Che recent hard-hitting message of Mullah Mohammad Omar, the Taliban's supreme leader, delivered just before the Eid-ul Fitr, is a good yardstick by which we can measure and understand what the Taliban and their leadership's thinking is towards the current situation in the country and the proposed peace talks. The message sits in an uneasy contrast with the news that the month of August became the deadliest for the U.S. military in Afghanistan since 2001. It also sits in
contrast with earlier messages attributed to him in which he was decidedly more interested in warfare than taking a more political approach to the whole issue. If anything, the message is an inauguration of a new face to the elusive chief: a more sober, more politically-oriented and more pragmatic Taliban chief who now talks of negotiations and proclaims the rights of "all" the ethnicities to share in the power in a completely independent Afghanistan.
The message, what it directly says and what it indirectly equivocates, shows more sensitivity on the part of the Taliban's chief to the political aspects of the conflict he and his organization is engaged in. The message, certainly shows, that the Mullah's advisors have done some of their homework and have familiarized the one-eyed chief with the nuances of the situation and the need to be more pragmatic and sensible.
While the message reveals a more pragmatic Taliban's chief, many of the earlier hardline positions of him and his Tahrik-e Taliban are still in place. The Taliban's chief makes it clear for all that all foreign forces should immediately withdraw. More important, Taliban's chief strongly calls for a totally independent Afghanistan in which there is no presence of foreign troops and one without a national government dependent on Western aid and assistance.
Further, what he has said in his message is, by and large, a rebuttal of the hue and cry raised over the seemingly exciting possibility of reaching a peace truce with him and the forces under his command. While his announcement reveals a significant shift in his hitherto hard line stance and attitude by proclaiming a commitment to greater political cooperation, it also makes it clear that under the present conditions, reconciliation will remain in a dead-end.
As widely expected, the core of the Taliban in general and its leadership in particular including the chief himself, as revealed in the message, strongly insist on the precondition of withdrawal of international coalition from Afghanistan before they can start any sort of serious talks. His insistence on a vision of Afghanistan is highly nationalistic, ruling out any possibility of an Afghanistan that is in close partnership with the West. His references to the present government in Afghanistan are highly dismissive. It is a good indication that he cannot be at ease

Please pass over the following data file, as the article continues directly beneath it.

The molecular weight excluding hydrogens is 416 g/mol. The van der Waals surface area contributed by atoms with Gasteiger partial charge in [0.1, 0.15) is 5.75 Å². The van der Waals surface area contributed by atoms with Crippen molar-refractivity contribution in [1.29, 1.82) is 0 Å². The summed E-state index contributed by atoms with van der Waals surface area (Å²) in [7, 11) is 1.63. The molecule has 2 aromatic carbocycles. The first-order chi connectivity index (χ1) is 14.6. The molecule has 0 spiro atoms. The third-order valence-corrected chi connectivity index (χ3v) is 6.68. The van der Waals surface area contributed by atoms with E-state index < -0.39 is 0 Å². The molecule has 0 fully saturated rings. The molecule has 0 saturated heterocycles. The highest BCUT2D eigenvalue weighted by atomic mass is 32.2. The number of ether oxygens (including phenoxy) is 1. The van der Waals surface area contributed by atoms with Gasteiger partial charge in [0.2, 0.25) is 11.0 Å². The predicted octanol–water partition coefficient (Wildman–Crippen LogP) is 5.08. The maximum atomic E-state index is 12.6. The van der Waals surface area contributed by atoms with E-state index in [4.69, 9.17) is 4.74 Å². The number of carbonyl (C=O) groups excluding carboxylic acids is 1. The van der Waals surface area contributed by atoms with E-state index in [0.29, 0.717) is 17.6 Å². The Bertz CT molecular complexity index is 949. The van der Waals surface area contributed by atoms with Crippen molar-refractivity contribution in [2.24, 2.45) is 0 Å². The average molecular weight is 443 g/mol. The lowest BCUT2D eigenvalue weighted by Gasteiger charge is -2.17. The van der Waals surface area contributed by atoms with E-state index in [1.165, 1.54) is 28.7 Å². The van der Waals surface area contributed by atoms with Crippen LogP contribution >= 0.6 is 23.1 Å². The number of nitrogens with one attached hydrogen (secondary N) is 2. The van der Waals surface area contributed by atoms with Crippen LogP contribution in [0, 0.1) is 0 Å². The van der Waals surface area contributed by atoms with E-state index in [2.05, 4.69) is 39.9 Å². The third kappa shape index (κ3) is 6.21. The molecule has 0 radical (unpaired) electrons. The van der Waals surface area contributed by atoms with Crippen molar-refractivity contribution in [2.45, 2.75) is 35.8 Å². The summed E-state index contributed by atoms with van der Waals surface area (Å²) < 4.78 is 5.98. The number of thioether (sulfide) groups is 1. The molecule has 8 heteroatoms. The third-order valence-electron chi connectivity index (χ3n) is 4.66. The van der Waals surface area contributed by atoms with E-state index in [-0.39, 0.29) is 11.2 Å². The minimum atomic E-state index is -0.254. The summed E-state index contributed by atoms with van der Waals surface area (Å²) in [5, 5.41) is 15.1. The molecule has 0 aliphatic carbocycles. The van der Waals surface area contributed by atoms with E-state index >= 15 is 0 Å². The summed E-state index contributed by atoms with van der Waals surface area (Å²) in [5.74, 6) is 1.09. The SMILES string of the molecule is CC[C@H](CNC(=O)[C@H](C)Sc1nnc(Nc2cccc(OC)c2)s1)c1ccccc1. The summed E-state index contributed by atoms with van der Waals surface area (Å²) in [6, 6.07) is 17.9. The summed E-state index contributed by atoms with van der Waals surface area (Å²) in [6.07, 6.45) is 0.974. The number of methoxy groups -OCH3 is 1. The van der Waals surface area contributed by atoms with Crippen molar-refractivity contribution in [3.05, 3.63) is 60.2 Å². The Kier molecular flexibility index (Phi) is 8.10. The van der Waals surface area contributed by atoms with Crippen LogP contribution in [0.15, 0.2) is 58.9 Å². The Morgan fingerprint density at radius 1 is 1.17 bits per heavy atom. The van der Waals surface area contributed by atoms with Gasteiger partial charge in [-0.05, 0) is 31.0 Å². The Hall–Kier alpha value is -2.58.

with the current order in the country.
In the wake of the widely-publicized message, the U.S. was quick to denounce Mullah Mohammad Omar's preconditions, once again affirming that a complete withdrawal of foreign troops is simply unthinkable.
As evident in the Mullah Mohammad Omar's message, the progress in serious talks and negotiations with Taliban has had little progress so far, limited to the issues of prisoner transfers. What has been interesting is that Americans have been keen more on exploring direct linkages with the Taliban hierarchy than doing that through Pakistani or Afghan governments. Pakistan, on more than one occasion, has directly or indirectly reminded to Americans that it is them who know the Taliban better and therefore the U.S. must seek their help as well.
The message comes at a time when less than a month ago, Taliban shot down an American Chinook helicopter killing 31 American troops and reportedly 7 Afghan soldiers. The incident was among the deadliest for American military in Afghanistan since the operation Enduring Freedom began and so did their military engagement in Afghanistan. Among the casualties were around 20 elite Navy SEALS forces whom were credited with executing the Abottabad operation and killing of Osama bin Laden.
This single incident of high casualties contributed to making the month of August the deadliest for the U.S. military since 2001. On the other hand, the casualties among the Afghan National Security Forces have been steadily on the rise with the Afghan National Police (ANP) bearing the brunt of the Taliban's bloody resurgence. According to reports, over the past two years and on average, every day 5 soldiers from Afghan National Police have laid down their lives in the cause
of defending the country against the Taliban and their allies. This is a worrying situation and more so given the fact that the security responsibilities of more areas in the country will be handed over to Afghan forces in the coming months. When the fatalities of Afghan National Police is already high, there is almost certainty that it will climb further as more and more areas will be transitioned to
Afghan security lead.
The message of the Taliban's leader and what he announces as his vision for the future of the country do not bode well for the future of peace and political stability in Afghanistan. It is, in more ways than one, is a clear indication that the conflict in Afghanistan is set to become a long-drawn war of attrition lasting indefinitely into the future. How the government in Kabul will receive the message and its implications will be known in the days and weeks to come. But for now, the message insures that the peace talks will remain in the current dead-end. The future still looks uncertain.